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Fixin' Healthcare

Tuesday, July 11, 2006

The Lifestyle Chronicles - Culture, Character And Health

The Wall Street Journal published an article on July 3rd by General Josiah Bunting, former superintendent of VMI. General Bunting discussed the qualities embodied in the leaders of America during the Revolution and Second World War, as well as the cultures that nutured them. He asks if "in our time of crisis will another generation bring forward men and women of the same metier as those of the Revolution and the Second World War?" His answer echoes the concern, if not alarm, expressed by many. Currently, American culture does not cultivate the qualities most needed for self-reliance and useful service to the nation.

American culture has changed throughout the history of the country. Yet, the qualities needed were present over a span of 170 years between the Revolution and the Second World War. Those qualities may not be readily apparant today, but are they missing?

No generation can designate itself as great. Only circumstances of the time and subsequent judgement of history can do that. The Revolution and the Second World War were periods that involved and mobilized almost all of American Society. It is difficult to imagine those circumstances today. America fought in Korea and Vietnam and now in Afghanistan and Iraq while maintaining life as usual on the homefront. The country came close to mobilizing for Vietnam but in the manner of protest that would be hard to conceive during World War II.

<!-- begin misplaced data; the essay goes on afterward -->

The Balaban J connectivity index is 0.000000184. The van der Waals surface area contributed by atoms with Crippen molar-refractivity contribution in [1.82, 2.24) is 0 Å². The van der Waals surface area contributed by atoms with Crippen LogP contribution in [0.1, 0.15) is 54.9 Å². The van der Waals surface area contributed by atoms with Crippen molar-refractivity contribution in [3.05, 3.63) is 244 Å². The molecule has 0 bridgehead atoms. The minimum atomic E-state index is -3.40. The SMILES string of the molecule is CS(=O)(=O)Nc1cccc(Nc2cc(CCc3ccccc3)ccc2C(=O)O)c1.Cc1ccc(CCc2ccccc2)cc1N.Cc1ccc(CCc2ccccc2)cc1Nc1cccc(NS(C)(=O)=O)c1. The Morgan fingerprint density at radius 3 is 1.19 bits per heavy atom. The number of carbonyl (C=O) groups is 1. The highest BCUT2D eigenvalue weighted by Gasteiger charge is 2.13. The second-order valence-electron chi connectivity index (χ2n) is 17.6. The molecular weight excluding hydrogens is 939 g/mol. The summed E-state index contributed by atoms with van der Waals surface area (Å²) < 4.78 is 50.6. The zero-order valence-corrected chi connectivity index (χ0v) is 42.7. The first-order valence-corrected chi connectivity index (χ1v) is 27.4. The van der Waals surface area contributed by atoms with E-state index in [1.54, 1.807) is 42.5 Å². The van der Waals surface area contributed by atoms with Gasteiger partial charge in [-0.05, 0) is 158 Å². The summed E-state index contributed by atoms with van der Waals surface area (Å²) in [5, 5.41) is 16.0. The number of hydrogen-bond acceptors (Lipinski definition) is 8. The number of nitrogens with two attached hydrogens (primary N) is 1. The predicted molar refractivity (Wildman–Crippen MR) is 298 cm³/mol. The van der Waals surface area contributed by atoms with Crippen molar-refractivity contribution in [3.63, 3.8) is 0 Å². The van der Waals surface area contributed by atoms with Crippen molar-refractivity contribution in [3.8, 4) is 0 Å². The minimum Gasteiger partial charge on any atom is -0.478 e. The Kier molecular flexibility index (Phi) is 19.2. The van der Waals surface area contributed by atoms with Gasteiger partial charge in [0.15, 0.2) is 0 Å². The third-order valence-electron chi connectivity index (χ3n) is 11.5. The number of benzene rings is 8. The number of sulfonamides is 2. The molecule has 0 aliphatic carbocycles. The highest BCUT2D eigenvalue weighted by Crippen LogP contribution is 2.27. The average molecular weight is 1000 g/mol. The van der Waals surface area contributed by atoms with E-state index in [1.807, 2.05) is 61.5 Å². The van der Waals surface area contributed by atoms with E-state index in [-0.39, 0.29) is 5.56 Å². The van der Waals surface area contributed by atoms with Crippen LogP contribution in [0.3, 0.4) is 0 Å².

Changes in the American culture over the first 200 years cannot match the accelerated pace of change during the last half of the 20th century and continuing to the present. Science and technology have been major drivers for rapid change. Expanding affluence and personal freedom have enabled rapid change. Traditions have been difficult to maintain in the face of such rapid and profound change.

General Bunting refers to attitudes about health in modern American culture. It is paradoxical that Americans desire good health and invest heavily in the science and technology to achieve that end but the result is declining health status characterized by an increasing incidence of chronic diseases. I will go a step further than General Bunting and suggest that declining health status is the most serious threat resulting from today's culture. The well-being and productivity of the population and the economy are in danger. The major cause of poor health in America resides in the culture and lifestyles. Recognizing and responding to danger is so much more difficult when it comes from within. Whether Americans can respond remains to be seen.

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